Electrical Shock In Water

Integrated Fire SystemsFire & Life Safety Updates

How to Protect Yourself Against Electrical Shock in Water

Summertime often leads to water activities which involve swimming and boating in lakes and oceans. While out on the water many people take safety precautions against drowning, but not as many people take precautions for electrical shock drownings.

NFPA reports that, “electrical shock drownings can occur when marina electrical systems leak electrical current into the water. Boats can also serve as the source of an electrical leakage. Leakage can cause shock that can injure, disable, or kill a person”. Because of these dangers, electrical safety around water is extremely important no matter what activity you are participating in or what type of water you are around.

Ponds, Lakes, and Oceans

If you are a boat owner with your vessel in ponds, lakes, or oceans, NFPA recommends that you:

  • Avoid entering the water when launching or loading your boat. Docks or boats can leak electricity into the water causing water electrification.
  • Each year, after a major storm that affects the boat, have the boat’s electrical system inspected by a qualified marine electrician to be sure it meets the required codes of your area, including the American Boat & Yacht Council. Make the necessary repairs if recommended.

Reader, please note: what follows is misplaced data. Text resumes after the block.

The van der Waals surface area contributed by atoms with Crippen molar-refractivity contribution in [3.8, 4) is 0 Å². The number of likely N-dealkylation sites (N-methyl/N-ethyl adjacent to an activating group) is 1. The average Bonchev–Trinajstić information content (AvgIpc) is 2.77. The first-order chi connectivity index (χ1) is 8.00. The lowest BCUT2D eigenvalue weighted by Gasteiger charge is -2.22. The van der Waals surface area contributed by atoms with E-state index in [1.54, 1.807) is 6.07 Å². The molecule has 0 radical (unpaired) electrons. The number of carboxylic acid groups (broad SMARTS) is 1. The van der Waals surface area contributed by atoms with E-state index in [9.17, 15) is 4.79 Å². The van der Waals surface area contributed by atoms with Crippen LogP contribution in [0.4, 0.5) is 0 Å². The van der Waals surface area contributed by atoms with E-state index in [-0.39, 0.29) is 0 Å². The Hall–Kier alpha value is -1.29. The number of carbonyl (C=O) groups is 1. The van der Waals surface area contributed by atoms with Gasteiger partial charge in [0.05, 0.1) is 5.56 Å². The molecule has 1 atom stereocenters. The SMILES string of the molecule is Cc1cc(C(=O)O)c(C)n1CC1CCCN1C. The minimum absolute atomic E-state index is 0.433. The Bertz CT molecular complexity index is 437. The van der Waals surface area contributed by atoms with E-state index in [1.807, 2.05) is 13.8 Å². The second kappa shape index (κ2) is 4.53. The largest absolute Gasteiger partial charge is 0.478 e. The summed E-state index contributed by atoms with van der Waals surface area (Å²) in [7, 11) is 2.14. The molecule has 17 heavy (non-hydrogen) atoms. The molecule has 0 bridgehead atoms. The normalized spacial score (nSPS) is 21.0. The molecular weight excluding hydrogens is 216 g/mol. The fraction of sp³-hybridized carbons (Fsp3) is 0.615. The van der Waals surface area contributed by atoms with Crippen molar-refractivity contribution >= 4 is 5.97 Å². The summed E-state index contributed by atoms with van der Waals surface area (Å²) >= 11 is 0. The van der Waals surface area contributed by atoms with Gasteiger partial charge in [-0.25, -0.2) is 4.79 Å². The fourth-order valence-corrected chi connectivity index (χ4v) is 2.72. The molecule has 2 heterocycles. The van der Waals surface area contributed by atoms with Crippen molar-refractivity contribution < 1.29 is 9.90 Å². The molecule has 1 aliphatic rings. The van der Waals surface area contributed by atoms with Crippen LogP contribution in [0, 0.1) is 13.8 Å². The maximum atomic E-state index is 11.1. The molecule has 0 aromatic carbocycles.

• Check with the Marina owner to see if the marina’s electrical system has been recently inspected to meet the required codes in your area. This includes the National Electrical Code (NEC).
  • Know where your main breaker(s) are located on both the boat and the shore power source. This will help so you can respond quickly in case of an emergency.
  • Have ground fault circuit interrupters (GFCI) installed on the boat; use only portable GFCIs or shore power cords (including ‘Y’ adapters) that are Marine Listed when using electricity near water.
  • Test your GFCIs monthly.

As a swimmer in ponds, lakes, and oceans it is important that you aware of your surroundings in order to protect yourself against electrocution in water. You should, “never swim near a marina, dock or boatyard, or near a boat while it’s running”. Also, you should obey all “no swimming” signs. These are there for your protection.

Pools and Hot Tubs

If you own a pool it is important that you keep it in tip top shape in order to protect yourself and other swimmers from being shocked. In order to do this NFPA recommends that you:

  • Have a qualified electrician periodically inspect and – where necessary – replace or upgrade the electrical devices or equipment that keep your pool, spa, or hot tub electrically safe.
  • Know how to turn off all power in case of an emergency.
  • Make sure that any overhead lines maintain the proper distance over a pool and other structures. If you have any doubts, contact a qualified electrician or your local utility company to make sure power lines are a safe distance away.
  • If you are putting in a new pool, hot tub, or spa be sure the wiring is performed by an electrician experienced in the special safety requirements for these types of installations.
  • Electrical appliances, equipment and cords should be kept at least 6 feet away from the water.
  • When possible, use battery-operated instead of cord-connected appliances and equipment, such as televisions, radios, and stereos.

Have fun and be safe this summer!

-The IFS Team